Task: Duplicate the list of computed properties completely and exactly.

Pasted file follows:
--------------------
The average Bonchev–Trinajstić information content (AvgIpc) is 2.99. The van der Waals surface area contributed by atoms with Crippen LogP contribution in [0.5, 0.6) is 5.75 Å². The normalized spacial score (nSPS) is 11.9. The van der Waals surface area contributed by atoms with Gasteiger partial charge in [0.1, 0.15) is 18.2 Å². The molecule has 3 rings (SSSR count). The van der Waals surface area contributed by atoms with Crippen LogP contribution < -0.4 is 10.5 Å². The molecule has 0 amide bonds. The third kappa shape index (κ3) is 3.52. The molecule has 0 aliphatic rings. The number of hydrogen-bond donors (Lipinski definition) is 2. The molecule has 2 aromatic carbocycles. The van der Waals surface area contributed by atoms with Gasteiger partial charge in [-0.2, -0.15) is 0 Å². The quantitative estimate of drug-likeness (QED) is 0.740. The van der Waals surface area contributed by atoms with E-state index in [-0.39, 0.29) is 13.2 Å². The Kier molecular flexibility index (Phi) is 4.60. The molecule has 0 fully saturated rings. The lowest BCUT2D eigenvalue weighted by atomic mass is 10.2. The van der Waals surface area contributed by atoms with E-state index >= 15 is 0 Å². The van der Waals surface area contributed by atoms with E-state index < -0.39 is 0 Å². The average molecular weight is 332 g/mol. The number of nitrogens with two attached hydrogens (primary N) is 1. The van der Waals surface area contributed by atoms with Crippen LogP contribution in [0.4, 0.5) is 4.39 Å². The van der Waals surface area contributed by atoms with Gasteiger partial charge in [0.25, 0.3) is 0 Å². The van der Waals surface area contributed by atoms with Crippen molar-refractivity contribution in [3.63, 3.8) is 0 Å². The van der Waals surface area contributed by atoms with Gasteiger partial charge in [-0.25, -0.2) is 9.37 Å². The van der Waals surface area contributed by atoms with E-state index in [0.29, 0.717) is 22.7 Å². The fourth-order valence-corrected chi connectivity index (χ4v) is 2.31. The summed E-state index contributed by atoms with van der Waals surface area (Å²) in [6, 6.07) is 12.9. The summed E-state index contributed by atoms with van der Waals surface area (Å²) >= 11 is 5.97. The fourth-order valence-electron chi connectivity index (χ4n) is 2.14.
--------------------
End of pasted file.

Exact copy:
The average Bonchev–Trinajstić information content (AvgIpc) is 2.99. The van der Waals surface area contributed by atoms with Crippen LogP contribution in [0.5, 0.6) is 5.75 Å². The normalized spacial score (nSPS) is 11.9. The van der Waals surface area contributed by atoms with Gasteiger partial charge in [0.1, 0.15) is 18.2 Å². The molecule has 3 rings (SSSR count). The van der Waals surface area contributed by atoms with Crippen LogP contribution < -0.4 is 10.5 Å². The molecule has 0 amide bonds. The third kappa shape index (κ3) is 3.52. The molecule has 0 aliphatic rings. The number of hydrogen-bond donors (Lipinski definition) is 2. The molecule has 2 aromatic carbocycles. The van der Waals surface area contributed by atoms with Gasteiger partial charge in [-0.2, -0.15) is 0 Å². The quantitative estimate of drug-likeness (QED) is 0.740. The van der Waals surface area contributed by atoms with E-state index in [-0.39, 0.29) is 13.2 Å². The Kier molecular flexibility index (Phi) is 4.60. The molecule has 0 fully saturated rings. The lowest BCUT2D eigenvalue weighted by atomic mass is 10.2. The van der Waals surface area contributed by atoms with E-state index >= 15 is 0 Å². The van der Waals surface area contributed by atoms with E-state index < -0.39 is 0 Å². The average molecular weight is 332 g/mol. The number of nitrogens with two attached hydrogens (primary N) is 1. The van der Waals surface area contributed by atoms with Crippen LogP contribution in [0.4, 0.5) is 4.39 Å². The van der Waals surface area contributed by atoms with Gasteiger partial charge in [0.25, 0.3) is 0 Å². The van der Waals surface area contributed by atoms with Crippen molar-refractivity contribution in [3.63, 3.8) is 0 Å². The van der Waals surface area contributed by atoms with Gasteiger partial charge in [-0.25, -0.2) is 9.37 Å². The van der Waals surface area contributed by atoms with E-state index in [0.29, 0.717) is 22.7 Å². The fourth-order valence-corrected chi connectivity index (χ4v) is 2.31. The summed E-state index contributed by atoms with van der Waals surface area (Å²) in [6, 6.07) is 12.9. The summed E-state index contributed by atoms with van der Waals surface area (Å²) >= 11 is 5.97. The fourth-order valence-electron chi connectivity index (χ4n) is 2.14.